No 6 The Parade
Southern Water cut a trench less than a metre square in the Parade, outside No. 6 (Boots), on 22nd March 1993 in order to deal with a mains leak. Most of the sides consisted of modern backfill, but the southern, beneath 0.7 m. of modern surfaces and brick rubble, contained a series of light pebble and gravel metallings, separated by layers of gritty silt, containing many fragments of Roman tile, painted plaster and opus signinum. The metallings became slightly heavier beneath 1.0 m. below the modern road surface and appeared to continue down beyond the bottom of the 1.4 m. deep trench. Only a cursory inspection was possible in the few minutes that the hole was accessible for examination, and no pottery or bones were apparent. The metallings lay approximately 12 metres from the corner of Mercery Lane and the Parade, immediately to the south of an east-west Roman wall recorded by the Trust during the digging of a sewer tunnel in 1982 (Bennett 1987, 100, fig 33 (wall 18)).
St Andrew's Church stood on the site from at least the twelfth century until its removal in the eighteenth century (Urry 1967, 210, 243, maps 1b5 & 2b6), at which time the brick rubble may have been deposited. The metallings therefore cannot be medieval in date though it is possible that they are Anglo Saxon (especially the lighter upper layers). The presence of much Roman building material could be consistent with a purely Anglo Saxon date range but, given the thickness and number of deposits, it seems likelier that the lower deposits at least were earlier.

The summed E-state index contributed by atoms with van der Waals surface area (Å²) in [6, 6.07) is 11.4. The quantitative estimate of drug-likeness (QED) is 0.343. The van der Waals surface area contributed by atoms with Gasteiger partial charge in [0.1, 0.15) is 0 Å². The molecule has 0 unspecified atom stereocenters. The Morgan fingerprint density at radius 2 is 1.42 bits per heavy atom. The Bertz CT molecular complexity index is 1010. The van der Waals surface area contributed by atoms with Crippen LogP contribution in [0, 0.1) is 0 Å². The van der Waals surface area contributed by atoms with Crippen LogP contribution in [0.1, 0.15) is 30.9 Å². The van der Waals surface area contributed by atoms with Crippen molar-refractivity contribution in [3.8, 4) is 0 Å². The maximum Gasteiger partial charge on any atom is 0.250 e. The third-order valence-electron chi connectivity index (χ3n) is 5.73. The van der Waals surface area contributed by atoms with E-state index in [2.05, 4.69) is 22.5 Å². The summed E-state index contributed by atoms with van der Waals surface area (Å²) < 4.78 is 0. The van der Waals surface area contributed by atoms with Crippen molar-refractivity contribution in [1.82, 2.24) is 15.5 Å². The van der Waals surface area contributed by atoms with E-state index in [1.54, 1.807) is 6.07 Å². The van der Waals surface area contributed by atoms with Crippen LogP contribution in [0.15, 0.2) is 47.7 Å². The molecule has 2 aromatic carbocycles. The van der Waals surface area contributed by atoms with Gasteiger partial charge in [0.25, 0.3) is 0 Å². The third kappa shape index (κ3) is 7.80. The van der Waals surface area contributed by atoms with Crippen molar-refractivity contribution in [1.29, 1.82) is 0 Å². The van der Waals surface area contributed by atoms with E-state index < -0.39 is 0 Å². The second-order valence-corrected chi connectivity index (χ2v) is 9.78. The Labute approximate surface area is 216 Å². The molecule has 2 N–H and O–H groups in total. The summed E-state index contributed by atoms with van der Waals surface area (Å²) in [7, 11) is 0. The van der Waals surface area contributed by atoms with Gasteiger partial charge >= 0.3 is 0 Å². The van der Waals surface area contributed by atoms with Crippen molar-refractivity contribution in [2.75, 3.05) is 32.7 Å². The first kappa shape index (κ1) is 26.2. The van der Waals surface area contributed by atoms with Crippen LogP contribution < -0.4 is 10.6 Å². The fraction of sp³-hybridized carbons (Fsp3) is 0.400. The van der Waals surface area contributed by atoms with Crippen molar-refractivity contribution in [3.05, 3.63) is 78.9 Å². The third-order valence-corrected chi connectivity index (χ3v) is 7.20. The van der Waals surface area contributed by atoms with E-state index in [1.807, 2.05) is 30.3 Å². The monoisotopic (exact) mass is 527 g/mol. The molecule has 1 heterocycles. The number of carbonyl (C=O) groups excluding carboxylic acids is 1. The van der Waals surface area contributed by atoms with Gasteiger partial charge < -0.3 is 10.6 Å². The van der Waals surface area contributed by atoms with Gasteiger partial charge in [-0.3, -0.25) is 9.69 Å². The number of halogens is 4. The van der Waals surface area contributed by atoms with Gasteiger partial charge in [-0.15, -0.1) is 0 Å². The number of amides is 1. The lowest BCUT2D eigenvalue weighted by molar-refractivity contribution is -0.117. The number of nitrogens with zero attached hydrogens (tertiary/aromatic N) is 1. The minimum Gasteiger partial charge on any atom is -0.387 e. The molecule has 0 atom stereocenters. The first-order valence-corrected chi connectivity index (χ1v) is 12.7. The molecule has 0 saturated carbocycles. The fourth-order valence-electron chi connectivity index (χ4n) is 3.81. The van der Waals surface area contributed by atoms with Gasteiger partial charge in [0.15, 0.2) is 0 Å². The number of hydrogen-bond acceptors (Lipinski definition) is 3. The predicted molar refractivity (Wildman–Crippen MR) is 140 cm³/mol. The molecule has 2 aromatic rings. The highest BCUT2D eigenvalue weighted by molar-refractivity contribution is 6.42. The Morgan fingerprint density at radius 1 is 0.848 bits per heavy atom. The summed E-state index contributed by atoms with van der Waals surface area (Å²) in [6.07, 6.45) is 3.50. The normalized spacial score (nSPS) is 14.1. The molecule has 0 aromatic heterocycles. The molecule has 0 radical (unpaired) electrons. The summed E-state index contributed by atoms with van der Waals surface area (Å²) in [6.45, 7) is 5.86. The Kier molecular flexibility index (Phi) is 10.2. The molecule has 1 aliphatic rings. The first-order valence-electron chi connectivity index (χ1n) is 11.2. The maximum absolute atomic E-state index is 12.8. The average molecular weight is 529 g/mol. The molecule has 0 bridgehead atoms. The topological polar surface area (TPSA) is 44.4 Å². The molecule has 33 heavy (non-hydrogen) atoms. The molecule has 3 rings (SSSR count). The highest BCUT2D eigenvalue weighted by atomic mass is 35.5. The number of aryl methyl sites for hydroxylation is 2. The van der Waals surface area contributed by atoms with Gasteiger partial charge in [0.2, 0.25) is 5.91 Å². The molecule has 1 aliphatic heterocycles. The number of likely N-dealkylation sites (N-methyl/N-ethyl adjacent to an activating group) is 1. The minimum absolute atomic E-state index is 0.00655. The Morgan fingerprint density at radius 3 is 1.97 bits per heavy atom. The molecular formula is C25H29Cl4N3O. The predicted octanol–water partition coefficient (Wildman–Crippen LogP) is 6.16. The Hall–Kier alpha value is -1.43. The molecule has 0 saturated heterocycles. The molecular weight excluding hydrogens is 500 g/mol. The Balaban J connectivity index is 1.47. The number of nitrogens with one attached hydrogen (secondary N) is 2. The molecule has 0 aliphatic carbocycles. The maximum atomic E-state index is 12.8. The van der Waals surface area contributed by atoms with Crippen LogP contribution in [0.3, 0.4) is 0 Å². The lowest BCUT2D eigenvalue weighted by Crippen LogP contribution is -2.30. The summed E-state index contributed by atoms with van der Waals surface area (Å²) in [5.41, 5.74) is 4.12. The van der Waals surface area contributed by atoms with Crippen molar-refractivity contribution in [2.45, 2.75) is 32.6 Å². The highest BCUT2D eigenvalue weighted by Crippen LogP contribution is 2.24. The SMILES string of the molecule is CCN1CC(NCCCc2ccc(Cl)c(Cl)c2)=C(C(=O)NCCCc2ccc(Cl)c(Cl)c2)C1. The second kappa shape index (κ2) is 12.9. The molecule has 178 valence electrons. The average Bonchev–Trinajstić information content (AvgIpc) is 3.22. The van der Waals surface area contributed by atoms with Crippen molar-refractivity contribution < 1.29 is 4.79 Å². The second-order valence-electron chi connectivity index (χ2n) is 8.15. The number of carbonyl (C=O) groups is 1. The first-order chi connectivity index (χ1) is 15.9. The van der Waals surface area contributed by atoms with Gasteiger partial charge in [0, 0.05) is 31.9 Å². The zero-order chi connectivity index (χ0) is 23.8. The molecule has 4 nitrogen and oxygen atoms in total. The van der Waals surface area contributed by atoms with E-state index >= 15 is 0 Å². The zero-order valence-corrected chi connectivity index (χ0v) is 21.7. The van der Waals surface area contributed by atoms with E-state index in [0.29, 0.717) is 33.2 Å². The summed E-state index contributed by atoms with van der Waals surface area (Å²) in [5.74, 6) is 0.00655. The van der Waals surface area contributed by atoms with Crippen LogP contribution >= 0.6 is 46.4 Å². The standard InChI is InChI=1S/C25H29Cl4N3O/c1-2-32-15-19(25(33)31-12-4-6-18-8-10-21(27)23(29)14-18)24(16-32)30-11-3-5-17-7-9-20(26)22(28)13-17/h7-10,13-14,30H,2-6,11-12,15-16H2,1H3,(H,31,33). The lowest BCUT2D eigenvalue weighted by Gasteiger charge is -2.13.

The surfaces might have represented a Roman courtyard (though a courtyard sequence was seen north of the east-west wall reported by Bennett) but could also be interpreted as street metallings. More work in the Parade would be needed before a meaningful interpretation of this evidence could be attempted.